The sounds of silence


THE legendary mime Marcel Marceau once released a recording titled The Best of Marcel Marceau. It consisted of 40 minutes of silence followed by a thunderous applause.

Strangely, this gimmick recording sold so well that the French mime released a “special’’ version for children. It was the same recording of silence, with a different cover.

In 1953, the most popular jukebox selection in the nosiest US restaurants was a record appropriately titled Three Minutes Of Silence.

There have been interesting attempts at times to make this a quieter world. Yet this is probably the noisiest age of our planet. We generally fear silence, filling in the gaps between speech with background television or music; anything to avoid the awkward silence. We even try to muffle noise with noise, turning up the iPods to blank out the sound of commuters in the street or the trains.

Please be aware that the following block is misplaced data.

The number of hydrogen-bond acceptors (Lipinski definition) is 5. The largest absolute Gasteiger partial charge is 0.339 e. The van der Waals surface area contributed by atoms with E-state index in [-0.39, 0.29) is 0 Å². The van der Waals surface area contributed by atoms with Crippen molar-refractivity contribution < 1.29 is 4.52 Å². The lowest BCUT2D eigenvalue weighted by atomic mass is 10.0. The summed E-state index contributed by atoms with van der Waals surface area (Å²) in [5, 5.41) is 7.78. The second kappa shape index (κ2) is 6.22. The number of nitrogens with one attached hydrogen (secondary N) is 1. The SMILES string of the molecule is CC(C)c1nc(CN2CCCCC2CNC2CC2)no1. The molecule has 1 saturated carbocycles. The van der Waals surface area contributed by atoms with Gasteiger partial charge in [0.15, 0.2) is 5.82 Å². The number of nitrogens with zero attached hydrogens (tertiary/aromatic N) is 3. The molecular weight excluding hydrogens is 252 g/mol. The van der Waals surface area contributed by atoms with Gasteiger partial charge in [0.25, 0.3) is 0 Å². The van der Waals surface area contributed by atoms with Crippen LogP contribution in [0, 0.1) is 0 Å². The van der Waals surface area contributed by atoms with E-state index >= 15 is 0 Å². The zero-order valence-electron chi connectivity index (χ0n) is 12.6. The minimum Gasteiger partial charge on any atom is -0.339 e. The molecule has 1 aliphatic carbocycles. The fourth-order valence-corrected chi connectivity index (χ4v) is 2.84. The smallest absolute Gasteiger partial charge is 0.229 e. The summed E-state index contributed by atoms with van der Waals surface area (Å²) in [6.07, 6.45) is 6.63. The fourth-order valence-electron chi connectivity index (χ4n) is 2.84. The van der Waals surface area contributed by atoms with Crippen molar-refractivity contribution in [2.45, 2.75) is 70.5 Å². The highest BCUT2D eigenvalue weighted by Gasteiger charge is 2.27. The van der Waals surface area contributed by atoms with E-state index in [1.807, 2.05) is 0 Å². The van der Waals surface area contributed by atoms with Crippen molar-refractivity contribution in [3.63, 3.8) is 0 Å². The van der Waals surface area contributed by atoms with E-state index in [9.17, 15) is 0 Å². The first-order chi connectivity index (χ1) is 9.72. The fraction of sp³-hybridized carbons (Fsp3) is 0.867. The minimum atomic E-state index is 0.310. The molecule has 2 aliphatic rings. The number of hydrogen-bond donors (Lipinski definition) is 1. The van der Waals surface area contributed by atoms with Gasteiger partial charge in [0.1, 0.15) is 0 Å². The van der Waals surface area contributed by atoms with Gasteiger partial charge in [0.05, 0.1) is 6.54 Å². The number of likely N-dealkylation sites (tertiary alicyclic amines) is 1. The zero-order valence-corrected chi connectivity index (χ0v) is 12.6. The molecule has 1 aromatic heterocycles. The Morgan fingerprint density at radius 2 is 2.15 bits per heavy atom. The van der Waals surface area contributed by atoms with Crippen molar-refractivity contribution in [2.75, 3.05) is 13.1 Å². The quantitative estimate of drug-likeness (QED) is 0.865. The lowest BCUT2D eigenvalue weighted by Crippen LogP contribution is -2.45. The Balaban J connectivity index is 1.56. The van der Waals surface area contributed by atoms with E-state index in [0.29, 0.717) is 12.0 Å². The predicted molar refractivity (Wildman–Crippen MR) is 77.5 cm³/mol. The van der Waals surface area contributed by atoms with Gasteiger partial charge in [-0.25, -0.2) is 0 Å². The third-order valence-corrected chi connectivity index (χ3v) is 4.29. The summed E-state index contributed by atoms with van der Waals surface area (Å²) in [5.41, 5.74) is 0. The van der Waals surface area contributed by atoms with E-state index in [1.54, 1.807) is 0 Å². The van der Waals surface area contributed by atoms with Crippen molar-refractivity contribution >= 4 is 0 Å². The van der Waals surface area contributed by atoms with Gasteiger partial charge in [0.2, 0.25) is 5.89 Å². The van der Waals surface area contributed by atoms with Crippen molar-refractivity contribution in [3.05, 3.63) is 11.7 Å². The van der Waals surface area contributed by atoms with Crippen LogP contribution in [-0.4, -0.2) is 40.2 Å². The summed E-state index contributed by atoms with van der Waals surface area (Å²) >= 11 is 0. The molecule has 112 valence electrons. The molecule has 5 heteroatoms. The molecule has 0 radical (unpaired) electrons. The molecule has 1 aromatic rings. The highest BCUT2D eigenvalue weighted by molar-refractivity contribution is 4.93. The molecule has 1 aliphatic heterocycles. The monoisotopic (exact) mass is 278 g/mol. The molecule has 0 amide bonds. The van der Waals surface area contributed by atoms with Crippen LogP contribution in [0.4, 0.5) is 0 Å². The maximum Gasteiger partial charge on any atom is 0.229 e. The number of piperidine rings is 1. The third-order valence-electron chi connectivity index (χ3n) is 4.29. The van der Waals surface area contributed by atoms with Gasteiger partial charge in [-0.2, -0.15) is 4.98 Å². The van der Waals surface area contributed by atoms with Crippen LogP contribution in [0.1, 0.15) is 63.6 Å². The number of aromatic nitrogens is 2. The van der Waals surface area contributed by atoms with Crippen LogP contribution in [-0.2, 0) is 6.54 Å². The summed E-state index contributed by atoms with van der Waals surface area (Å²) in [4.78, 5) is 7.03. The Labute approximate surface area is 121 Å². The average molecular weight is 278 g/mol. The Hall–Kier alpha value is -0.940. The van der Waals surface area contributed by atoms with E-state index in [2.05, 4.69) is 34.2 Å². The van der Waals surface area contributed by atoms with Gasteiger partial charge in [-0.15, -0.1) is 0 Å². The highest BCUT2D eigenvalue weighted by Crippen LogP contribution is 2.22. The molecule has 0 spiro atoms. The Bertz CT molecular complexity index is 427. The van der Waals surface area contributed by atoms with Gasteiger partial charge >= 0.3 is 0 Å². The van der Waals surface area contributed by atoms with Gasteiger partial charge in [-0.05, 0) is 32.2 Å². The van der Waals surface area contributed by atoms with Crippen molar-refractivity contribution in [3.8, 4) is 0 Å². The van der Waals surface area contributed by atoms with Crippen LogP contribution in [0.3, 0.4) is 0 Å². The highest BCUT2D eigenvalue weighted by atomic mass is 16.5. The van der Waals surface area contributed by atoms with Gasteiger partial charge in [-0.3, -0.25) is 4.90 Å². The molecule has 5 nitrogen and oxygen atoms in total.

The irony is that it is in silence where we are mostly likely to hear God. Psalm 46:10 states: “Be still, and know that I am God’’. Being still reminds us that God is in control, and we are called to simply be, not do. Perhaps that’s why we avoid the silence — it’s confronting.


7 thoughts on “The sounds of silence

    • That’s a good point there’s a little bit of a contradiction there.

      Personally I quite like the silence, if only for the rarity


  1. Remember “Silent Movie” by Mel Brooks? No actor said a word thru the whole movie except at the very end. Marcel picks up the phone and says “NO !” Classic


  2. There is a definite difference in whether the silence is individual or communal. The communal silence has a sense of community, and I feel allows communication even if subliminal – a communion.


  3. Reminds me of an account I came across of St Peter asking God why He kept deleting all of His voice-mail messages without even bothering to listen to them.

    Says God, “Oh, it’s all good, mate. If I just ignore them all and don’t do anything about any of them, then if something turns out well, they give me all the credit, and if something turns out badly they never blame me for it anyway. So I figure, why stick my nose in and mess with a system that’s already a win-win for me?”


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